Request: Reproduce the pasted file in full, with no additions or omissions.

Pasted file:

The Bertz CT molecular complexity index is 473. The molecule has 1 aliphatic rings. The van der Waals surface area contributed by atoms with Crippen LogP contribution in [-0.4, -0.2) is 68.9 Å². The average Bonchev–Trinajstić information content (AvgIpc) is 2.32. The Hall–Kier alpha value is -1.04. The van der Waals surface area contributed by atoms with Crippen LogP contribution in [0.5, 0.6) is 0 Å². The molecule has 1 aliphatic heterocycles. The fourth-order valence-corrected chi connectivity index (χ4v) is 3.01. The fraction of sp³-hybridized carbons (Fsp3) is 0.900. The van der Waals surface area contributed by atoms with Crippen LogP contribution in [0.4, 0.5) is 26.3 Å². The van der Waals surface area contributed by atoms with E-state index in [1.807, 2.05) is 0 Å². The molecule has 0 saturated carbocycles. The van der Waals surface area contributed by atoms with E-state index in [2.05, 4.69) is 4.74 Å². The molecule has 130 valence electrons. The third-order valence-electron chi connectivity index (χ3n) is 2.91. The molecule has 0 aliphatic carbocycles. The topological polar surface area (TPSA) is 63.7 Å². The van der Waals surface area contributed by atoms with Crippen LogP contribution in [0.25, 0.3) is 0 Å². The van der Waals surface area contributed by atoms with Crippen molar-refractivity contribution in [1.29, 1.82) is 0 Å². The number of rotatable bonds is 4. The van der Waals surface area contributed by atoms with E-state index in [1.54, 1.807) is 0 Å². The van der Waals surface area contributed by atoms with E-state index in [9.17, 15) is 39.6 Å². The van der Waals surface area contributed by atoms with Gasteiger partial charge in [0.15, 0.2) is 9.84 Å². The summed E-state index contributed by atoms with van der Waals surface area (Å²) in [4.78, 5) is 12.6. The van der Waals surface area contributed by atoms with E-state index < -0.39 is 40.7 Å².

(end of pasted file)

The Bertz CT molecular complexity index is 473. The molecule has 1 aliphatic rings. The van der Waals surface area contributed by atoms with Crippen LogP contribution in [-0.4, -0.2) is 68.9 Å². The average Bonchev–Trinajstić information content (AvgIpc) is 2.32. The Hall–Kier alpha value is -1.04. The van der Waals surface area contributed by atoms with Crippen LogP contribution in [0.5, 0.6) is 0 Å². The molecule has 1 aliphatic heterocycles. The fourth-order valence-corrected chi connectivity index (χ4v) is 3.01. The fraction of sp³-hybridized carbons (Fsp3) is 0.900. The van der Waals surface area contributed by atoms with Crippen LogP contribution in [0.4, 0.5) is 26.3 Å². The van der Waals surface area contributed by atoms with E-state index in [1.807, 2.05) is 0 Å². The molecule has 0 saturated carbocycles. The van der Waals surface area contributed by atoms with E-state index in [2.05, 4.69) is 4.74 Å². The molecule has 130 valence electrons. The third-order valence-electron chi connectivity index (χ3n) is 2.91. The molecule has 0 aliphatic carbocycles. The topological polar surface area (TPSA) is 63.7 Å². The van der Waals surface area contributed by atoms with Crippen LogP contribution in [0.25, 0.3) is 0 Å². The van der Waals surface area contributed by atoms with Crippen molar-refractivity contribution in [1.29, 1.82) is 0 Å². The number of rotatable bonds is 4. The van der Waals surface area contributed by atoms with E-state index in [1.54, 1.807) is 0 Å². The van der Waals surface area contributed by atoms with E-state index in [9.17, 15) is 39.6 Å². The van der Waals surface area contributed by atoms with Gasteiger partial charge in [0.15, 0.2) is 9.84 Å². The summed E-state index contributed by atoms with van der Waals surface area (Å²) in [4.78, 5) is 12.6. The van der Waals surface area contributed by atoms with E-state index < -0.39 is 40.7 Å².